The Christmas Ice Storm

Todd-Wadena’s tracked bombardier proved useful to the outage repairs.

Cooperation among cooperatives is one of the seven principles and one that Todd-Wadena Electric Cooperative (TWEC) is proud of. When in need, we know we can call upon our sister co-ops for assistance and they can do the same. That’s just the cooperative way. 

On December 28th, 2023, TWEC Operations Manager Tyler Fisher reached out to Chuck Ames, Design & Construction Supervisor at Cass County Electric Cooperative out of Fargo, ND, to offer our assistance. Over Christmas, North Dakota was hit hard with freezing rain. This created substantial outages with ice coated wires and broken poles for co-ops all over eastern North Dakota. “I saw the news, and since we didn’t get hit with the weather they did, I knew they would need help. They were really in need of a track vehicle to help restore outages. Thankfully, we have a bombardier with tracks in our fleet,” said Fisher.

Todd-Wadena Electric Cooperative was lucky to not have received the weather that hit our sister cooperatives to the west. Offering assistance to co-ops in need is the cooperative way. “Looking at the forecast for our area, I felt confident in being able to send a couple of crews,” Fisher notes. 

Todd-Wadena sent two crews, totaling four lineworkers. That left Todd-Wadena with five lineworkers back home to attend to daily work, outages, and any storms that may arise. Crew Chief Jon Grenier, along with lineworkers Jason “Norm” Ohrmundt, David Snyder, and Brayden Gwiazdon headed to North Dakota to assist Cass County Electric Cooperative (CCEC).  

The Todd-Wadena crew spent eight and a half days in North Dakota with time spent in Kindred, Lisbon, Valley City, Arthur, Hope, Page, and the Casselton areas. “The continuous long days are challenging, but also rewarding,” said Ohrmundt, one of the TWEC lineworkers sent to North Dakota. The crews would arrive at the CCEC shop at 6 a.m. each morning for a safety meeting, then they would receive their work orders for the day. They planned to be back at the shop around 9 p.m. each night. Safety is a top priority in this line of work, and with more than 100 lineworkers helping out CCEC, they were proud to report that with approximately 20,000 working hours during this storm restoration, there were zero OSHA reportable accidents, and minimal damage to their equipment.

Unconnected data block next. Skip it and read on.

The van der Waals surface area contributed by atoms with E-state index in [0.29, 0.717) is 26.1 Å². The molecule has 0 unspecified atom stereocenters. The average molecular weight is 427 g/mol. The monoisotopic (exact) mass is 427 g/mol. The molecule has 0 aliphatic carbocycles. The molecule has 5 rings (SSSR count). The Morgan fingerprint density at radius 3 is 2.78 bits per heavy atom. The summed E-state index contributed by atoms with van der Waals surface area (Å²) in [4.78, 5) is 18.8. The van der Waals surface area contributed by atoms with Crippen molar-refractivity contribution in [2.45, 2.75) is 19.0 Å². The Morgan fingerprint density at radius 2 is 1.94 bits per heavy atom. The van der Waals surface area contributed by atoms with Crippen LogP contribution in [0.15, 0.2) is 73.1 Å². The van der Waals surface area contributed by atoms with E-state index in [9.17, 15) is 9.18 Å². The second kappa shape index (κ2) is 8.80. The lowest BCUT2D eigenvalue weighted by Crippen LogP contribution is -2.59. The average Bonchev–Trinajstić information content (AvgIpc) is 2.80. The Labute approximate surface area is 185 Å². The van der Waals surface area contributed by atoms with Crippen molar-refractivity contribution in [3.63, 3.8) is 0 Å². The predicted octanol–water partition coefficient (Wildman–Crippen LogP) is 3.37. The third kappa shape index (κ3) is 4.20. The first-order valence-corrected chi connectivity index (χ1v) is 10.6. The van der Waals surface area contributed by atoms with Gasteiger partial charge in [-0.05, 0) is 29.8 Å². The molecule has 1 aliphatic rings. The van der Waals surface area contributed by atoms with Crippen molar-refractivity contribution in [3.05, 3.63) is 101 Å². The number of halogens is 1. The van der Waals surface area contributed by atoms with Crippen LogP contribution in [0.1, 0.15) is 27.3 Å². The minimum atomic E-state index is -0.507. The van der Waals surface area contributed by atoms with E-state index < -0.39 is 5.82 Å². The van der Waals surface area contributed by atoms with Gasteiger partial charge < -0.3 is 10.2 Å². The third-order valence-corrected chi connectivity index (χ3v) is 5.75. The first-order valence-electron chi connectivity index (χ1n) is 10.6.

The Todd-Wadena crew’s days consisted of setting new poles after the ice storm had knocked them down. After the line was grounded, the TWEC crew would knock the ice off of the lines (see photo to left), and use the same lines on newly set poles. The guys from TWEC set just under 80 new poles during their stint in North Dakota.  Weather conditions and brutal North Dakota winds made their time interesting. The guys worked in muddy fields, sloughs, and snow-covered ditches to set new poles to help the members of Cass County Electric Cooperative. 

Even though they were long days, the TWEC crew was happy to help. “The people around there were nice and happy to see us,” said Ohrmundt. “They knew when they saw our trucks, it was only a matter of time until their power was restored.”

Stats from Cass County Electric Cooperative

CCEC’s Christmas Ice Storm of 2023 caused outages for approximately 11.5 days, and just under 1,200 poles on the ground. CCEC had around 120 linemen who put in over 20,000 working hours with zero OSHA reportable accidents to restore power to all essential accounts by Friday, January 5th (from their Facebook page)